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  • Language as Context for the Perception of Emotion.Lisa Feldman Barrett, Kristen A. Lindquist & Maria Gendron - 2007 - Trends in Cognitive Sciences 11 (8):327-332.
  • Reconstructing the Past: A Century of Ideas About Emotion in Psychology.Maria Gendron & Lisa Feldman Barrett - 2009 - Emotion Review 1 (4):316-339.
    Within the discipline of psychology, the conventional history outlines the development of two fundamental approaches to the scientific study of emotion—“basic emotion” and “appraisal” traditions. In this article, we outline the development of a third approach to emotion that exists in the psychological literature—the “psychological constructionist” tradition. In the process, we discuss a number of works that have virtually disappeared from the citation trail in psychological discussions of emotion. We also correct some misconceptions about early sources, such as work by (...)
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  • Emotion Generation and Emotion Regulation: One or Two Depends on Your Point of View.James J. Gross & Lisa Feldman Barrett - 2011 - Emotion Review 3 (1):8-16.
    Emotion regulation has the odd distinction of being a wildly popular construct whose scientific existence is in considerable doubt. In this article, we discuss the confusion about whether emotion generation and emotion regulation can and should be distinguished from one another. We describe a continuum of perspectives on emotion, and highlight how different (often mutually incompatible) perspectives on emotion lead to different views about whether emotion generation and emotion regulation can be usefully distinguished. We argue that making differences in perspective (...)
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  • The Construction of Emotion in Interactions, Relationships, and Cultures.Michael Boiger & Batja Mesquita - 2012 - Emotion Review 4 (3):221-229.
    Emotions are engagements with a continuously changing world of social relationships. In the present article, we propose that emotions are therefore best conceived as ongoing, dynamic, and interactive processes that are socially constructed. We review evidence for three social contexts of emotion construction that are embedded in each other: The unfolding of emotion within interactions, the mutual constitution of emotion and relationships, and the shaping of emotion at the level of the larger cultural context. Finally, we point to interdependencies amongst (...)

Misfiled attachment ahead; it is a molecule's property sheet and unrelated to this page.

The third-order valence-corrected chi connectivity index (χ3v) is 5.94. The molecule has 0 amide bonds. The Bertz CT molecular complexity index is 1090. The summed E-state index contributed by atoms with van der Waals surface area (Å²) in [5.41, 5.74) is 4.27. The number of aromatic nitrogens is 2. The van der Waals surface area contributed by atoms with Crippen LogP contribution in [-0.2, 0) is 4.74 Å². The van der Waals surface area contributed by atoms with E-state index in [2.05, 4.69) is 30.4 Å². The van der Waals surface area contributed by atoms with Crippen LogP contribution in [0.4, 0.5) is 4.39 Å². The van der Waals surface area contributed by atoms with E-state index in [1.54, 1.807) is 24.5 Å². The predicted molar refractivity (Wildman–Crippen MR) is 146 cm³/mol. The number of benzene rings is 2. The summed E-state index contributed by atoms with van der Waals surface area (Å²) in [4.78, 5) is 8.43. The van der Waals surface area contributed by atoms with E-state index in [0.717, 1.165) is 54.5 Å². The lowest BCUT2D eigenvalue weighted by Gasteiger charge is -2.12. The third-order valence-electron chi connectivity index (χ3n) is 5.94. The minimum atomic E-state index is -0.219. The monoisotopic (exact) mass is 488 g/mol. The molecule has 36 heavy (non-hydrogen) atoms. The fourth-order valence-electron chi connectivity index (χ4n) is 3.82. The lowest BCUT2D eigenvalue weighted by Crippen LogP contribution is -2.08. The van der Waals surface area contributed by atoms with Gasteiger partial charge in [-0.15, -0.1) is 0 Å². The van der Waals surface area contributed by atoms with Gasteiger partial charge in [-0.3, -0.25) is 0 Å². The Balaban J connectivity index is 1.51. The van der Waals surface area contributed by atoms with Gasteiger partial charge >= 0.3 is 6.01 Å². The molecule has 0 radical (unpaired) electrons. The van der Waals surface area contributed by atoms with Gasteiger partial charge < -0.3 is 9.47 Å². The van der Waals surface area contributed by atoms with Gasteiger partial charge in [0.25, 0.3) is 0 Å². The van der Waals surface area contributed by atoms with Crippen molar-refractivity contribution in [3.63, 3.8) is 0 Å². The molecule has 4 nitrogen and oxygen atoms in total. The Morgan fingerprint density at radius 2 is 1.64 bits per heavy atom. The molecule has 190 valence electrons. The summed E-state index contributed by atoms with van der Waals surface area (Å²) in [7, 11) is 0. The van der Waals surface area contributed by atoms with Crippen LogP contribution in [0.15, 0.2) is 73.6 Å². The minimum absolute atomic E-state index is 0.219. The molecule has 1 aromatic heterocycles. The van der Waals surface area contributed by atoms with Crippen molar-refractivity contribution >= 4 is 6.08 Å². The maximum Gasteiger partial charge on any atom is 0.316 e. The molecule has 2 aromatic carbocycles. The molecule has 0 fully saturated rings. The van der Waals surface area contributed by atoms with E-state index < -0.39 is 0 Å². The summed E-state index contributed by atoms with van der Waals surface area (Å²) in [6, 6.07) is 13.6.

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  • An Argument for Basic Emotions.Paul Ekman - 1992 - Cognition and Emotion 6 (3-4):169-200.
  • The Triple Helix: Gene, Organism, and Environment.Richard Lewontin - 2000 - Journal of the History of Biology 33 (3):611-612.
     
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  • The Psychological Significance of the Concept of "Arousal" or "Activation.".Elizabeth Duffy - 1957 - Psychological Review 64 (5):265-275.
  • Intelligent Emotion Regulation.Tanja Wranik, Lisa Feldman Barrett & Peter Salovey - 2007 - In James J. Gross (ed.), Handbook of Emotion Regulation. Guilford Press.
  • Appraisal Determinants of Discrete Emotions.Ira J. Roseman - 1991 - Cognition and Emotion 5 (3):161-200.
  • The Dynamic Architecture of Emotion: Evidence for the Component Process Model.Klaus R. Scherer - 2009 - Cognition and Emotion 23 (7):1307-1351.
  • Individual Differences in Patterns of Appraisal and Anger Experience.Peter Kuppens, Iven Van Mechelen, Dirk Jm Smits, Paul De Boeck & Eva Ceulemans - 2007 - Cognition and Emotion 21 (4):689-713.